Myeloproliferative Syndromes: Clinical
Program: Oral and Poster Abstracts
Session: 634. Myeloproliferative Syndromes: Clinical: Clinical Trials with Agents Other Than JAK Inhibitors
Sunday, December 4, 2016: 4:30 PM
Marriott Grand 8-9 (Marriott Marquis San Diego Marina)
Heinz Gisslinger, MD1, Christoph Klade2*, Pencho Georgiev3*, AleksanderSkotnicki, MD, PhD4, Liana Gercheva-Kyuchukova, MD5*, Miklos Egyed6, Viktor Rossiev, MD7*, Petr Dulicek8*, Arpad Illes, MD, PhD9*, HalynaPylypenko, MD10*, Liliya Sivcheva11*, Jiri Mayer, MD12, Barbara Grohmann-Izay, MD2*, Hans Hasselbalch, MD13, Robert Kralovics, Ph.D.14 and Jean-Jacques Kiladjian, MD, PhD15
1Department of Hematology and Blood Coagulation, Medical University of Vienna, Vienna, Austria
2AOP Orphan Pharmaceuticals AG, Vienna, Austria
3University Multiprofile Hospital for Active Treatment “SvetiGeorgi’, Plovdiv, Bulgaria
4Dept. of Hematology, Jagiellonian University, Krakow, Poland
5Teaching Unit of the Hematology Department, Multiprofile Hospital in Krakow, Krakow, Poland
6Department of Internal Medicine, Kaposi Mor Teaching Hospital, Kaposvar, Hungary
7Department of Internal Medicine II, Samara Kalinin Regional Clinical Hospital, Kaposvar, Hungary
8Department of Clinical Hematology, University Hospital Hradec Kralove, Hradec Kralove, Czech Republic
9Department of Hematology, University of Debrecen Medical and Health Science Center, Debrecen, Hungary
10Department of Hematology, Cherkassy Regional Oncological Center, Cherkassy, Ukraine
11First Department of Internal Medicine, Multiprofile Hospital for Active Treatment – HristoBotev, Vratsa, Bulgaria
12Department of Internal Medicine – Hematology and Oncology, Center of Molecular Biology and Gene Therapy, University Hospital and Masaryk University, Brno, Czech Republic
13Department of Hematology, Roskilde University Hospital, Roskilde, Denmark
14CeMM Research Center for Molecular Medicine of the Austrian Academy of Sciences, Vienna, Austria
15Centre d’InvestigationsCliniques (INSERM CIC 1427), Hopital Saint-Louis and Paris Diderot University, Paris, France
Background:Interferon alfa (IFNa) based therapies have been successfully applied in myeloproliferative neoplasms (MPN) for over thirty years. Several uncontrolled phase II trials have independently shown high rates of hematologic, splenic and sustained mutant JAK2 molecular responses in Polycythemia vera (PV) patients. However, a head-to-head assessment versus other treatment options in confirmatory trials has been lacking so far. Here we report 12 month data from a randomized controlled phase III trial comparing the novel, long-acting Ropeginterferon alfa-2b (AOP2014) with hydroxyurea (HU) in PV patients.
Study design:Randomized, controlled, parallel group multicenter phase III trial assessing efficacy, safety and tolerability in patients diagnosed with PV according to WHO2008 criteria, either naive to cytoreduction or HU experienced (but neither intolerant nor complete responders, cumulative HU exposure max. 3 years). The primary endpoint was non-inferiority of AOP2014 vs. HU at 12 months of therapy in terms of complete hematological response (CHR) rate. CHR was defined as normal hematocrit, leukocyte and platelet counts, spleen size and absence of phlebotomy in the preceding 3 months. As important secondary endpoint the effect of treatment on mutant JAK2 allele burden was assessed as rate of complete and partial molecular response (C/PMR) rate according to modified ELN criteria. Both cohorts are followed up further maintaining the original randomization for assessing effects of prolonged therapy.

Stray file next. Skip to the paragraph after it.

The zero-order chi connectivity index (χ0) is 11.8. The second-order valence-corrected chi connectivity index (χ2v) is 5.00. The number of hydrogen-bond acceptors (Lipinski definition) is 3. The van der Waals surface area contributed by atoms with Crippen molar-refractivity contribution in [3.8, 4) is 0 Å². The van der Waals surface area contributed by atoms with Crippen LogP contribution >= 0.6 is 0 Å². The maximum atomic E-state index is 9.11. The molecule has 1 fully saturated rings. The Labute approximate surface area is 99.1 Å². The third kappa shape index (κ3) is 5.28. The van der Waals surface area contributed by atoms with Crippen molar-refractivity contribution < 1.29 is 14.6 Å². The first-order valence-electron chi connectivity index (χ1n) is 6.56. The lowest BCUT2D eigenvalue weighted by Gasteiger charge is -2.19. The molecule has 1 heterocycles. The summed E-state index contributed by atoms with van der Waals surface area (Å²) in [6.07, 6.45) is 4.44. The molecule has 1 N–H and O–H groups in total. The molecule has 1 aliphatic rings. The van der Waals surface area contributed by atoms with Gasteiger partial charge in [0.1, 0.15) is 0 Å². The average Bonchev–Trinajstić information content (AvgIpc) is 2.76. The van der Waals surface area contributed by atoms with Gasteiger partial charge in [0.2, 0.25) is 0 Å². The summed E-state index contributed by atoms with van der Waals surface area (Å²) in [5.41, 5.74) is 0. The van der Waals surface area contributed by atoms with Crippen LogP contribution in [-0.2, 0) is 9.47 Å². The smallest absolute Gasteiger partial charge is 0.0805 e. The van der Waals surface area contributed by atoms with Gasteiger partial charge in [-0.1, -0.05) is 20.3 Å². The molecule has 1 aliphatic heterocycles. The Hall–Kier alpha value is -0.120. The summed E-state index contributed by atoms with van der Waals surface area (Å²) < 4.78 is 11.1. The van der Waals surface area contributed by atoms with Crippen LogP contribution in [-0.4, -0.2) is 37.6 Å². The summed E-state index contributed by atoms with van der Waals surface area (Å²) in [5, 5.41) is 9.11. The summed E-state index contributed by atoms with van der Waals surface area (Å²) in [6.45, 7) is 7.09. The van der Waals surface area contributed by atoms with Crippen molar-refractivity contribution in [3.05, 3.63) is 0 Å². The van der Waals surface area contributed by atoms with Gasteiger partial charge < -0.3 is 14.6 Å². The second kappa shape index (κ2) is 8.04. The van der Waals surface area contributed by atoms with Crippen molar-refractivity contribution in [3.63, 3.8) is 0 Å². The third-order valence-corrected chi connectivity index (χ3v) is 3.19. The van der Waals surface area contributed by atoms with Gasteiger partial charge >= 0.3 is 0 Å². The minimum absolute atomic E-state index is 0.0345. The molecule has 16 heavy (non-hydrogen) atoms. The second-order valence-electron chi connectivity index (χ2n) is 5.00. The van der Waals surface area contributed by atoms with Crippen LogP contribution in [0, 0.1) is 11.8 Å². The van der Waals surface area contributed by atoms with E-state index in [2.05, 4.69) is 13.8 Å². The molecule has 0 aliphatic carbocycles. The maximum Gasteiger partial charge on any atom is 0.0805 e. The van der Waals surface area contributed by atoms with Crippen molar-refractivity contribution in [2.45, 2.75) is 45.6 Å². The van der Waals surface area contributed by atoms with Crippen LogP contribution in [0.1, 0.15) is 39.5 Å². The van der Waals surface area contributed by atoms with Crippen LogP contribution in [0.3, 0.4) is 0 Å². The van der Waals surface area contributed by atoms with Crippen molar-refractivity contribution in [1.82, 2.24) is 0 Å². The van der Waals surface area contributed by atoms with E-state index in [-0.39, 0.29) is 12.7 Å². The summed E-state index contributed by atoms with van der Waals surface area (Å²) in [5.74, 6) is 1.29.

Results:257 patients were randomized in 48 sites in 13 European countries and treated with response-driven escalating doses of either AOP2014, or HU. 62% of patients were naive to cytoreduction, 38% HU experienced; 19% had a previous thrombotic event. Response-driven dose escalation was done in both treatment arms applying up to 10 dose levels (50-500μg AOP2014 every other week, or 250-3000 mg HU daily). Both treatments were well tolerated. The drop-out rate after 12 months was low with ~15% in both arms, the majority of drop-outs were due to administrative reasons (bi-weekly hospital visits).
This presentation will provide the detailed analysis of primary and secondary endpoints of the trial, which is still blinded as of 4th Aug 2016. Preliminary pooled analysis revealed that at 12 months 45% of patients had a hematologic response: mean Hct values dropped from 48% to 42%, leukocyte counts from 12 to 6 *109/L and platelets from 530 to 260 *109/L. Need for phlebotomy within 3 months dropped from 86% to 6%. 37% of patients achieved a JAK2 molecular response (PMR or CMR), mean mutant JAK2 allele burden went from 42,5% to 28,7%.
Conclusions:This is the first phase III trial formally assessing efficacy, safety and tolerability of Ropeginterferon alfa-2b versus HU. Both cohorts are followed-up for prolonged treatment duration, and it is expected that the currently available and emerging data will establish the role of Ropeginterferon alfa-2b as first-line treatment for PV.
Disclosures: Gisslinger: AOP Orphan Pharmaceuticals AG, Novartis, Celgene, Baxalta: Consultancy, Honoraria, Research Funding. Klade: AOP Orphan: Employment. Georgiev: Alnylam Pharmaceuticals: Consultancy. Illes:University of Debrecen faculty of medicine department of hematology: Employment. Mayer: AOP Orphan Pharmaceuticals:Research Funding; Novartis: Research Funding. Grohmann-Izay: AOP Orphan Pharmaceuticals AG: Employment. Kralovics: Qiagen: Membership on an entity’s Board of Directors or advisory committees; AOP Orphan: Research Funding. Kiladjian: Novartis: Research Funding; AOP Orphan: Research Funding.
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